particular figure or amalgamation. Both the beats and bars are counted at the
same time. Examples of counting in beats and bars are:
4/4-time (used in Foxtrot, Quickstep and Tango): 1234, 2234, 3234, 4234, etc.
3/4-time (used in Waltz and Viennese Waltz): 123, 223, 323, 423, etc.
In music terminology, the downbeat is every beat in
a measure (bar). If a measure is counted 1 & 2 & 3 & 4 &...
the numbers 1, 2, 3, and 4 are considered to be the downbeats, and the
&’s are the upbeats.
In dancing, the term downbeat generally refers to
the first beat of every measure. It is important to identify the downbeat in
order to start correctly and stay on time with the music.
(used in Foxtrot and Tango): the 1 is the downbeat. However, downbeat can
also be used to mean both the 1 and 3, with the 1 being dominant. In this
case, the 2 and 4 are considered upbeats.
(used in Waltz and Viennese Waltz): the 1 is the downbeat and the 2 and 3 are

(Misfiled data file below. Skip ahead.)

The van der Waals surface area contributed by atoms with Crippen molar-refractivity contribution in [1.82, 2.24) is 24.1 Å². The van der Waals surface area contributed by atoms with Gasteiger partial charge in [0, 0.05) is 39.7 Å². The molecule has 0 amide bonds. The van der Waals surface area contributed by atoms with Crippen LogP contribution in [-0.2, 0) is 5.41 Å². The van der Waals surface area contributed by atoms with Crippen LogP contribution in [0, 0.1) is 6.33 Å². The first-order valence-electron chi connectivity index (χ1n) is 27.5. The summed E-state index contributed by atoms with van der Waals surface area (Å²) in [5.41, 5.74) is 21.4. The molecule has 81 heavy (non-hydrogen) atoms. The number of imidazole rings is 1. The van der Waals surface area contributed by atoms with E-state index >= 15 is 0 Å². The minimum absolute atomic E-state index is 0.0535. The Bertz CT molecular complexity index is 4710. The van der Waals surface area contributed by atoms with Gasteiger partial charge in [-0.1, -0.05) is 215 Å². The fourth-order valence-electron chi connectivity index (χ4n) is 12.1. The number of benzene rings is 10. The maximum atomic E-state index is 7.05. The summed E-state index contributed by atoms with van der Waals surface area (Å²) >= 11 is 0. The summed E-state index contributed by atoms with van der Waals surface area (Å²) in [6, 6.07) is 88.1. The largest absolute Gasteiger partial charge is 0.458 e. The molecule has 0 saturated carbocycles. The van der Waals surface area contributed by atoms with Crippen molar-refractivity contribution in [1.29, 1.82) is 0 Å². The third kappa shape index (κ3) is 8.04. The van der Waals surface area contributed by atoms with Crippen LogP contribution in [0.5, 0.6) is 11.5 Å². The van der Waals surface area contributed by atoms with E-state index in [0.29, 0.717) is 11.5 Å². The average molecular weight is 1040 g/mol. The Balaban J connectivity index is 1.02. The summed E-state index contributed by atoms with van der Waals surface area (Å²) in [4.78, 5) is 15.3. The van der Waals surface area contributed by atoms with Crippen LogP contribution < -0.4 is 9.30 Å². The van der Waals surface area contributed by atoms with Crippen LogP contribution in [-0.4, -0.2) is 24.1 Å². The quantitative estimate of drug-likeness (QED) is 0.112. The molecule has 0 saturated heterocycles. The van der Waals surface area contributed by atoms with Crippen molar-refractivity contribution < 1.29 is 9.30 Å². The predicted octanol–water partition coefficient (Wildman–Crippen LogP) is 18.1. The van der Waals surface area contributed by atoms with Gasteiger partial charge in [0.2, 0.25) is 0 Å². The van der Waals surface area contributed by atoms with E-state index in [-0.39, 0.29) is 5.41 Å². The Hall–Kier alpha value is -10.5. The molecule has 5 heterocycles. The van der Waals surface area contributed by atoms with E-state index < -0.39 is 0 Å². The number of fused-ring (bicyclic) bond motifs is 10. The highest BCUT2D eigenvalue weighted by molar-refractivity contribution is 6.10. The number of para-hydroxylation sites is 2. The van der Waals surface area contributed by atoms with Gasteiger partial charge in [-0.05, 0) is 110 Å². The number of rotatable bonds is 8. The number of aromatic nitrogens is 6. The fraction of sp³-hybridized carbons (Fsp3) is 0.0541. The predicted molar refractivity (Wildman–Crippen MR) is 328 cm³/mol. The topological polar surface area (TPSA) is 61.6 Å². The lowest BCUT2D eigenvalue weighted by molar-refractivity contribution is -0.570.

specific number of measures that make up a complete “thought” of music. It is
similar to a sentence, having a clear beginning and end. Phrases can be as
small as 2 measures or as large as 32 measures.
Dancing or choreographing a
figure or group of figures (amalgamation) to fit the phrases in a piece of
music. For example, starting a new figure on the first beat of a new phrase
and ending the final figure on the last beat of the phrase.
the regular recurrence of accented beats that give character to music. In
dancing, when someone has “good rhythm,” they are typically relaxed, well
coordinated, precisely on time with the music and physically expressing the
subtleties in the music.